As Act III opens, in 1794, the Carmelites, long since expelled from their convent, clandestinely reunite there in secular garb. Blanche has been forced into servitude in her family’s house and has had to watch her father’s execution, but her instinct for self-preservation has strengthened. When Mother Marie arrives to bring her back to the convent, she is reluctant, feeling better hidden as a menial at her childhood home. Fraser delicately walks the line between reluctance and outright disobedience; Lyles supplies an electrifying moment when she suddenly, dramatically addresses Blanche using her chosen Carmelite name, Sister Blanche of the Agony of the Christ.

Naturally, the nuns are discovered in their convent and arrested. Having no illusions, the new Prioress joins them in their pledge of martyrdom. Kelly floated some beautiful pianissimo high notes, telling her daughters that even Christ had a moment of fearing death. Sister Constance offers her opinion that Sister Blanche will return, and when asked how she knows, hesitantly explains that she had a dream. In the score the sisters burst out laughing, the last moment of comic relief, but here all remained grim. Perhaps this was to intensify the foreboding just before the jailer arrives to confirm that they are all indeed condemned to die. If so, such was achieved.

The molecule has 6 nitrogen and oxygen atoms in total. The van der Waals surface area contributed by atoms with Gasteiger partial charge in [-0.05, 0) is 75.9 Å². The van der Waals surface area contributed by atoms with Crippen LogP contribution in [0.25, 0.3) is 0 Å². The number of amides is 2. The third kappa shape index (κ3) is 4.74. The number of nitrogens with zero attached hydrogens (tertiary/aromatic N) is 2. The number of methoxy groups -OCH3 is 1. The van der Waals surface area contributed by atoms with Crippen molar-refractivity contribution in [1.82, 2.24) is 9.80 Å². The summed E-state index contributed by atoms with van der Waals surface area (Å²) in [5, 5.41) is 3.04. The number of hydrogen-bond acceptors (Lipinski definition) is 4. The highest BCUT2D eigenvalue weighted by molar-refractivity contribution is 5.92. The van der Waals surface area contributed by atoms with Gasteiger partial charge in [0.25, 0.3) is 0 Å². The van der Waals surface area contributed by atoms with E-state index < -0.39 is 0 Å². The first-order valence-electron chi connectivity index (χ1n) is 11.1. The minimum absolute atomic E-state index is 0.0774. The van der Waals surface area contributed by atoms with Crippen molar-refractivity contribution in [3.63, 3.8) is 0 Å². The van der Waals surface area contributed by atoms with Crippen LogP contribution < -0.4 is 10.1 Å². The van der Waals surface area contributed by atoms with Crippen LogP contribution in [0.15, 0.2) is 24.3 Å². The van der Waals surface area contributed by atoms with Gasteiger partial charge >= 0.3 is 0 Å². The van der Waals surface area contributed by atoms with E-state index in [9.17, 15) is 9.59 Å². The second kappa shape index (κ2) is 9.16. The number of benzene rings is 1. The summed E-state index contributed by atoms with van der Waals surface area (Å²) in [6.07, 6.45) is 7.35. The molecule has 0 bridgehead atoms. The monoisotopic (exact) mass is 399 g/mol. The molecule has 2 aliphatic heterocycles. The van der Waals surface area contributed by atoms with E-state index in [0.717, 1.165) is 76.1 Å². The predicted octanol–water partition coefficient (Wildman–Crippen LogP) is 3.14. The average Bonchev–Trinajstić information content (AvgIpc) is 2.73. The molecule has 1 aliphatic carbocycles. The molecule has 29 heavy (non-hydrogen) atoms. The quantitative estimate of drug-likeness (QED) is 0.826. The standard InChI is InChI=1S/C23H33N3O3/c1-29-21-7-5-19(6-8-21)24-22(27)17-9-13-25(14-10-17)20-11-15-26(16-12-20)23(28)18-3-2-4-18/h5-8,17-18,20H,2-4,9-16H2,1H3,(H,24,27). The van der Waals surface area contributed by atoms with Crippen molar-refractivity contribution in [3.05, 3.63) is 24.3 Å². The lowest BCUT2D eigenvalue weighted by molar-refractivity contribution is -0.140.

The final, very famous scene depicts the sisters mounting the scaffold one by one while they all sing the Salve Regina. The guillotine sound effect began almost subtly but became increasingly powerful as the scene progressed and the nuns’ choir shrank one voice at a time. The gathered crowd, initially a rowdy rabble, becomes strangely quiet, impressed by the serene fortitude of the Carmelites. The wordless mixed chorus evocatively filled out the harmonies of the nuns’ hymn. Sister Constance appears to be the last to die, but as she starts toward the scaffold, Sister Blanche emerges from the crowd; there was a profoundly moving moment as the sisters smiled at each other, each reinforcing the other’s resolve in a silent pledge of eternal friendship. After Constance’s singing is cut short, the crowd starts to go home. Blanche, in secular clothes, could do the same but chooses to reveal herself by singing the Veni Creator and walking to the scaffold. The silence when her song ended was haunting. There is a very brief and quiet orchestral coda. The audience sat in stricken silence as the curtain slowly descended, but then burst out in hearty applause. The few shortcomings, largely audibility issues, should be addressable while the singing, acting, and staging went from strength to strength. For those who love this work and those who have yet to encounter it, this is a production you shouldn’t miss.


  1. For people interested in how this opera relates to actual lives of the Carmelite sisterhood in France at the time of the Revolution:

    Comment by Percy — April 21, 2012 at 6:59 pm

  2. On the other hand …

    From Robin Holloway, “On Music: Essays and Diversions 1963-2003,” p.283: